According to Dr. Angela Guarda, director of the Johns Hopkins Eating Disorders Program, many vegans (and vegetarians) who enter her treatment center initially deny an underlying problem—only to later confess that their efforts to avoid animal products were really an effort to avoid food in general. “In most of our patients, the vegetarianism is in the service of the eating disorder,” she said.
For this reason, Guarda and her staff try to dissuade patients from observing any form of vegetarianism while undergoing treatment, encouraging them to broaden their food repertoire to include some meat. Other eating disorder and nutrition specialists report similar approaches.
Dr. Marcia Herrin, founder of the Dartmouth College Eating Disorders Prevention, Education and Treatment Program and now a dietician in private practice, takes a stricter (if potentially problematic) approach: Herrin tells parents not to let their kids be vegetarian until they go to college, echoing that the diet can create a “ruse” that loved ones can’t see through. “Most families don’t have the time to prepare vegetarian entrées,” she said. “What’s at risk is the child’s growth and development, and potentially an eating disorder.”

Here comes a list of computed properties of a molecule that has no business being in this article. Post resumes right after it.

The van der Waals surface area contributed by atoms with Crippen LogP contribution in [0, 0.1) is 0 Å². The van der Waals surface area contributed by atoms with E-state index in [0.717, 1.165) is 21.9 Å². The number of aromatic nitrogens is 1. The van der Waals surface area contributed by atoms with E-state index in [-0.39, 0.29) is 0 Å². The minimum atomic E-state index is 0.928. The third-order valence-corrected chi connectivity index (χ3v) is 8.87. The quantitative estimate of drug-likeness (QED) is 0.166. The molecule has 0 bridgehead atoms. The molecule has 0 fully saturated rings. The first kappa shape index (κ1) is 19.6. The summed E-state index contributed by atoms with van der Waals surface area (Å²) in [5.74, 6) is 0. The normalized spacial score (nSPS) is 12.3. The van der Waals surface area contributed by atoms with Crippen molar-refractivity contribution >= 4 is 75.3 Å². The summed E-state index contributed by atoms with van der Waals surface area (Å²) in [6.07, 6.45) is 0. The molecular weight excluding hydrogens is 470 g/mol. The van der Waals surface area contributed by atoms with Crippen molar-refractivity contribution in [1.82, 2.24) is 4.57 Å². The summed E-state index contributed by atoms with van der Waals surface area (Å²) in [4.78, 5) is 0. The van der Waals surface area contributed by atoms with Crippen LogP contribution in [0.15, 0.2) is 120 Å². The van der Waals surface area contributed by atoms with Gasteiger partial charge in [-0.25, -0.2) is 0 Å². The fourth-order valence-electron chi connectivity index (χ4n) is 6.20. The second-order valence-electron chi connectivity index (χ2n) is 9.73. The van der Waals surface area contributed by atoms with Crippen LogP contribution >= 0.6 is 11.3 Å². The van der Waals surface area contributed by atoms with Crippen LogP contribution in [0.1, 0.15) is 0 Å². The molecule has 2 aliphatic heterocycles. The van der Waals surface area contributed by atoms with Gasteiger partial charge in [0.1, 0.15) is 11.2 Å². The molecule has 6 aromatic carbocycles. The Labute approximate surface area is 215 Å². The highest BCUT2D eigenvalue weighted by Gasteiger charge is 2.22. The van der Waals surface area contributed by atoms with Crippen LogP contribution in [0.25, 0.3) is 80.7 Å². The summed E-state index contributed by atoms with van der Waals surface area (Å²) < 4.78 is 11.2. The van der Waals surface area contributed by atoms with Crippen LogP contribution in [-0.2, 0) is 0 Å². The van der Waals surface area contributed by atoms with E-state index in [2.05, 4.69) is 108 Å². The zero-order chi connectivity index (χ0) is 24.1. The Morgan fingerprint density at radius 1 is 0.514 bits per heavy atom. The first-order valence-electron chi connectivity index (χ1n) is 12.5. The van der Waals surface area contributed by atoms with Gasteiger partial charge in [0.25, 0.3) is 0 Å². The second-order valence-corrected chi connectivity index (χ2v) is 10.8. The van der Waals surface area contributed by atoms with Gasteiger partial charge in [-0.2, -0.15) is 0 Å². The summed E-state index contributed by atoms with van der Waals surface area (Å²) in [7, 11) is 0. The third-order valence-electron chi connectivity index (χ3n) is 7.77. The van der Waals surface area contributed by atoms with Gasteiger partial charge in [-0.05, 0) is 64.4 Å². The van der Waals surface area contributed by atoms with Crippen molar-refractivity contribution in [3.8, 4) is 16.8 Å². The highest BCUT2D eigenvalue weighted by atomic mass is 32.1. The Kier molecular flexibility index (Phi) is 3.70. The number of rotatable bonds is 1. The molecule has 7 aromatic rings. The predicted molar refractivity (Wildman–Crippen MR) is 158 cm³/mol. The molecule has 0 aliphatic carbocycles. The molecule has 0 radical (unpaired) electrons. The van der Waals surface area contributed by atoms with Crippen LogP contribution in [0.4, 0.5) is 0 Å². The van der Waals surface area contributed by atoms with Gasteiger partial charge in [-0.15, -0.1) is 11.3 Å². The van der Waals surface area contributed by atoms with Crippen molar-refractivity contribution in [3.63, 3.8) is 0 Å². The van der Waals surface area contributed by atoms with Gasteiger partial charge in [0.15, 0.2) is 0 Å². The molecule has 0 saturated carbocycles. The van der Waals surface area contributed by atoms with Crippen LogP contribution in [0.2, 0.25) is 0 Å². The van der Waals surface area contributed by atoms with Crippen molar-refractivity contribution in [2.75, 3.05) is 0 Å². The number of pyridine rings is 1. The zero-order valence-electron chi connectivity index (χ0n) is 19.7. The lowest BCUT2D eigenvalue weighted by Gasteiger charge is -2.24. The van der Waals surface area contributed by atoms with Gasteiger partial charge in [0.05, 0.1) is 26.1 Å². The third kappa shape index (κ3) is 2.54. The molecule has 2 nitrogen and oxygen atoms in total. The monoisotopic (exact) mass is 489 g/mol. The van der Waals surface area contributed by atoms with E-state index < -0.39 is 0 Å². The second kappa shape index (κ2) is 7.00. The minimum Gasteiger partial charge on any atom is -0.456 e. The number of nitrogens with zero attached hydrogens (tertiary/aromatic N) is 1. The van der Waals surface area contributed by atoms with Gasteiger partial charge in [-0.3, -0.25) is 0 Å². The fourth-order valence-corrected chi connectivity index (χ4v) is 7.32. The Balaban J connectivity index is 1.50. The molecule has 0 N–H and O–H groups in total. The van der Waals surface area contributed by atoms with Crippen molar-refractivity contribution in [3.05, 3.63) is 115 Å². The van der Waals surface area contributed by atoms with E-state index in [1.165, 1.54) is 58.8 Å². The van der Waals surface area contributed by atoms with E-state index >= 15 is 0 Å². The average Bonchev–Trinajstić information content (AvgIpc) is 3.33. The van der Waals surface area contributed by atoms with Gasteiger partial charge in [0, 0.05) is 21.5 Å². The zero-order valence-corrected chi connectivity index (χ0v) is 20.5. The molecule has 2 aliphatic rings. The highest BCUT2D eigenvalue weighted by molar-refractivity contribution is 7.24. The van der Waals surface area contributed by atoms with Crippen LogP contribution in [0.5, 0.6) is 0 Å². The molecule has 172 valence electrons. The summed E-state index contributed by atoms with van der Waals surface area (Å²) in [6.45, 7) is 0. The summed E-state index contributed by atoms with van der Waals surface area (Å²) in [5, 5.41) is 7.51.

Herrin may be onto something: A 2009 study in the Journal of the American Dietetic Association revealed that young adults ages 15 to 23 who reported being vegetarian were, at some point, more likely to have also engaged in unhealthy weight-loss behaviors like bingeing, purging, and using diet pills or laxatives. And surveys show that the prevalence of vegetarianism among eating-disorder patients is higher than in the general population.
It’s important to note that for most of the country’s roughly 3 million vegans, who don’t consume or wear any animal products, their eating habits never veer into mental illness. Many consider veganism a lifestyle, says Annie Hartnett, an animal-rights activist and blogger for Change.org, or a protest against cruel farming practices. And studies have found that the physical benefits of veganism, when observed in a healthy way, are extraordinary, including lowered risk of chronic disease, improved heart health, and increased energy.